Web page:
a fascinating flashback on a concert like no other


  • Certificate 15, 110 min. Director: Jack Scott

One weekend in August 1996, a quarter of a million boisterous fans gathered in the grounds of Knebworth House in Hertfordshire to celebrate the all-time high Britpop and crown the Emperors of Cool Britannia Oasis.

This crowd is at the heart of an edifying new documentary, prosaically titled Oasis Knebworth 1996.

Dizzying aerial shots sweep across a vast sea of ​​humanity in pools of swimming lights, all densely packed as drums rumble, guitars ring, strings rise and horns ring through the epic Champagne Supernova anthem, while Songwriter Noel Gallagher beams with blissful satisfaction and the lean, insect-eyed figure of his brother Liam Gallagher spreads his arms and roars “Where were you when we were soaring?”

Well I know exactly where I was. I stood in the heart of this crowd, with my arm on my own brother’s shoulder, singing at the top of my lungs.

There are many aspects of live performance that are thrilling, but little can beat the deeply brotherly and warmly empathetic sense of musical community engendered by mass singing, and few bands could compete with Oasis in inspiring such reply.

Every Oasis show was like a final night of the Britpop Proms. But Knebworth was Oasis’ ultimate show, when the band themselves were at their zenith, and each of their relatively rare songs (Oasis had only recorded two albums at this point in their career) had taken on the status of hymn to a generation of empowered listeners.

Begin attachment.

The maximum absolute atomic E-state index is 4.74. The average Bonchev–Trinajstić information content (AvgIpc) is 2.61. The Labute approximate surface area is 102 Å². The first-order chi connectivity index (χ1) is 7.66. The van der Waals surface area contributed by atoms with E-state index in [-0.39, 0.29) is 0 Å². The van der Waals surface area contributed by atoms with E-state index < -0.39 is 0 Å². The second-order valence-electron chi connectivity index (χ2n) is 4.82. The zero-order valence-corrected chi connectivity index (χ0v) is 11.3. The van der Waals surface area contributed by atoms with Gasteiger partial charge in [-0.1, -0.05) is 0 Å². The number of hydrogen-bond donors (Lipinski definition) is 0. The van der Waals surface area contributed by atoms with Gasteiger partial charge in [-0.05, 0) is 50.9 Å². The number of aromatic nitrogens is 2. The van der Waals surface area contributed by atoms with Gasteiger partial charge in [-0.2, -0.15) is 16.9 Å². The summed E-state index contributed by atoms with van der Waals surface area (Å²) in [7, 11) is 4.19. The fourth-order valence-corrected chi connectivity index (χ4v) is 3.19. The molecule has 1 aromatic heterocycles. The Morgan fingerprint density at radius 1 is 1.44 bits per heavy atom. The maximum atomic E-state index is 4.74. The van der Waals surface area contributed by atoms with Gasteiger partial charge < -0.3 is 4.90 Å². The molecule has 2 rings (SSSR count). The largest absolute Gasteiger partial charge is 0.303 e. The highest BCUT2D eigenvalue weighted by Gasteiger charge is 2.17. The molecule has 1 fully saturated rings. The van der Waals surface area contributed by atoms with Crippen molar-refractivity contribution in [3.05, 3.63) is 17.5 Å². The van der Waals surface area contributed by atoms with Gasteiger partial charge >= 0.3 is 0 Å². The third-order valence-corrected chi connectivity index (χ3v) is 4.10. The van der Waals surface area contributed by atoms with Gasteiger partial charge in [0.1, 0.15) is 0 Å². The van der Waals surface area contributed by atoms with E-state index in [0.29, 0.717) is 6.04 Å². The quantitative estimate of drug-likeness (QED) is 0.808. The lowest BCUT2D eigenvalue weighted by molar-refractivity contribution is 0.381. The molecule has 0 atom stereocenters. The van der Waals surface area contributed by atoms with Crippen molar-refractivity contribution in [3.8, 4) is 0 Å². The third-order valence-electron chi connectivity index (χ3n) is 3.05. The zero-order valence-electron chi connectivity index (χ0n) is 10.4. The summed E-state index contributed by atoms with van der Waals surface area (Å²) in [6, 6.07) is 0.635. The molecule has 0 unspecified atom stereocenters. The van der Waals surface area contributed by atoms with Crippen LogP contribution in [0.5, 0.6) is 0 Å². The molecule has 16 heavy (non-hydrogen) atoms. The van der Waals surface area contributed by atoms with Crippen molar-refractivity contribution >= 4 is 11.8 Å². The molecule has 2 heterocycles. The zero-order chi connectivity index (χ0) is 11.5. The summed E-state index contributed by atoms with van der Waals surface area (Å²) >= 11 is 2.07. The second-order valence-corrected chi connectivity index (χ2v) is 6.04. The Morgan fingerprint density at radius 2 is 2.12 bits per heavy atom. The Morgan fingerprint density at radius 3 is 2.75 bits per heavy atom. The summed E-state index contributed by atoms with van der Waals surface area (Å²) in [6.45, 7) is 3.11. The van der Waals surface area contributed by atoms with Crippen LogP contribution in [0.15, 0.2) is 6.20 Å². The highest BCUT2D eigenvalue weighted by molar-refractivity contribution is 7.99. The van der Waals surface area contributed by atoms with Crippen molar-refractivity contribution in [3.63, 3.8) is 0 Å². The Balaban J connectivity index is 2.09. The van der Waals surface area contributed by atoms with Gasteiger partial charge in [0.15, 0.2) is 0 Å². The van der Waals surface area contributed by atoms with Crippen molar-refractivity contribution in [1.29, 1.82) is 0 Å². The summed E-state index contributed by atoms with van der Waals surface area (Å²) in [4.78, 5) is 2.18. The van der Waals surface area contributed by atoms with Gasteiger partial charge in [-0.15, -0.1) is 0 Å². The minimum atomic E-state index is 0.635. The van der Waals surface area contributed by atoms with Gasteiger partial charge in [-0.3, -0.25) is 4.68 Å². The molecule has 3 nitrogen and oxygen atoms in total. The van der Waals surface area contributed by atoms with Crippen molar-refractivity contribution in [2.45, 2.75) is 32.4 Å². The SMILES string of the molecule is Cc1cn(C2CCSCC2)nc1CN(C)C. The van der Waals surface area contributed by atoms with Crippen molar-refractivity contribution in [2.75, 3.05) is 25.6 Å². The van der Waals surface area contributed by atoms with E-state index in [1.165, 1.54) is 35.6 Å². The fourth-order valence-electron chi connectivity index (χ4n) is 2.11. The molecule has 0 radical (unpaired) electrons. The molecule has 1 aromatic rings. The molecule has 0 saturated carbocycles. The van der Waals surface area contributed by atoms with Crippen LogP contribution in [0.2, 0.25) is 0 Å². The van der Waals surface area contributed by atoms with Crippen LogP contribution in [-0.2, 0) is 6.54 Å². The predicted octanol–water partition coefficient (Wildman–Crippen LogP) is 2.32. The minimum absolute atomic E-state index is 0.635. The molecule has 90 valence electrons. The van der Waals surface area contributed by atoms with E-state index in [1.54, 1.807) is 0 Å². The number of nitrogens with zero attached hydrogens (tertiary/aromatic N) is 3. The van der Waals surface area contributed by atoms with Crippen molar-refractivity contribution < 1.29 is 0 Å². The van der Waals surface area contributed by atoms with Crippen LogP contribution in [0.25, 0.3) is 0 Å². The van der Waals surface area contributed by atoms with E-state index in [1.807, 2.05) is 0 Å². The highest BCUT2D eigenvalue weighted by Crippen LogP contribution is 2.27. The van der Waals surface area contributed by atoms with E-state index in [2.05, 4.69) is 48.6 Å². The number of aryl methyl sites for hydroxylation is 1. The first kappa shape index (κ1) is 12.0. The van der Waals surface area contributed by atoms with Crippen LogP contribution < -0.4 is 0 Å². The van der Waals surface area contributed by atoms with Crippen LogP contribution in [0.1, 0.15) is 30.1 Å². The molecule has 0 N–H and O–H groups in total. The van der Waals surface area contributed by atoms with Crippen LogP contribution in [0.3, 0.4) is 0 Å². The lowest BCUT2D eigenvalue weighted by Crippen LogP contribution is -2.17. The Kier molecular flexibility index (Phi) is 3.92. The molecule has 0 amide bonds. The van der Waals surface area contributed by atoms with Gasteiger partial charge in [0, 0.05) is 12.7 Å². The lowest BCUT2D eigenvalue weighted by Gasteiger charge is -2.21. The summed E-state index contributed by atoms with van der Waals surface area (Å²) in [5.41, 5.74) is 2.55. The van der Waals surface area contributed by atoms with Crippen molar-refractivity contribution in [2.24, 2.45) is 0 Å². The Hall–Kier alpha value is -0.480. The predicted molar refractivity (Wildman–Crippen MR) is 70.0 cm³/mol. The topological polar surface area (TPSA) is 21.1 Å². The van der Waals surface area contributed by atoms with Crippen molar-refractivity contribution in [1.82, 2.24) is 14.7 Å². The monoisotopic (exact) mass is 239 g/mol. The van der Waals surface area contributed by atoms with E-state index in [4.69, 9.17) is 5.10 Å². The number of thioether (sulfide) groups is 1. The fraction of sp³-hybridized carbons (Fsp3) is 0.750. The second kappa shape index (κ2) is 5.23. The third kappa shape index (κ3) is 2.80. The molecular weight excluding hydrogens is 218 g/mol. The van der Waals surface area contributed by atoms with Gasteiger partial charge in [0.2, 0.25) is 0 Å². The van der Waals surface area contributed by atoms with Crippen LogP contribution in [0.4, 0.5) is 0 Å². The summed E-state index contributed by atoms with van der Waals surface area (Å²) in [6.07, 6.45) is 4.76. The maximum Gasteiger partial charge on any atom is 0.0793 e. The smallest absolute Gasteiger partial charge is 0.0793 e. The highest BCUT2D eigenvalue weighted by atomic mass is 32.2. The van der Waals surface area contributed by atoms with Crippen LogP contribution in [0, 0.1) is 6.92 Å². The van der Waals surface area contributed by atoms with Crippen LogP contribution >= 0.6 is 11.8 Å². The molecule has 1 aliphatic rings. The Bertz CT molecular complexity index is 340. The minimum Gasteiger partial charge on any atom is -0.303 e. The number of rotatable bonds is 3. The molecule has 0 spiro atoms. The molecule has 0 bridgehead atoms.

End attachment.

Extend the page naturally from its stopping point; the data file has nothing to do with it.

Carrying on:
As I wrote in the Telegraph at the time: “Mind-blowing, revolutionary, world-beating rock and roll occurs at a point where an artist’s expression and the needs of the audience coincide. Right now, this is where Oasis is located.

Two and a half million people have applied for tickets to Knebworth. Oasis could have sold out 20 nights in a row, but instead it only performed twice, in front of 125,000 people each night. This is the largest ever demand for concert tickets in British pop history. Incredibly, Oasis was almost completely unknown two years earlier. They released their first single, Supersonic, in April 1994, which stalled outside the top thirty but sent them on an outrageously accelerated path from small clubs to stadiums.

Noel Gallagher remembers it as a time when the audience and the band were one, each imbued with an unlikely confidence. “It felt like everyone was our age,” Gallagher said, citing the buzz around Britpop, the Young British Art movement and the popularity of the film Trainspotting. Knebworth took place just after Euro 96 and on the verge of a landslide election victory for New Labor in 1997.

The audience for the film, he notes, is very mixed. “The second generation of Oasis fans got pretty dumb for some reason, but in Knebworth it was boys and girls. And there was an arrest all weekend! It’s incredible. A — had let the side down! “


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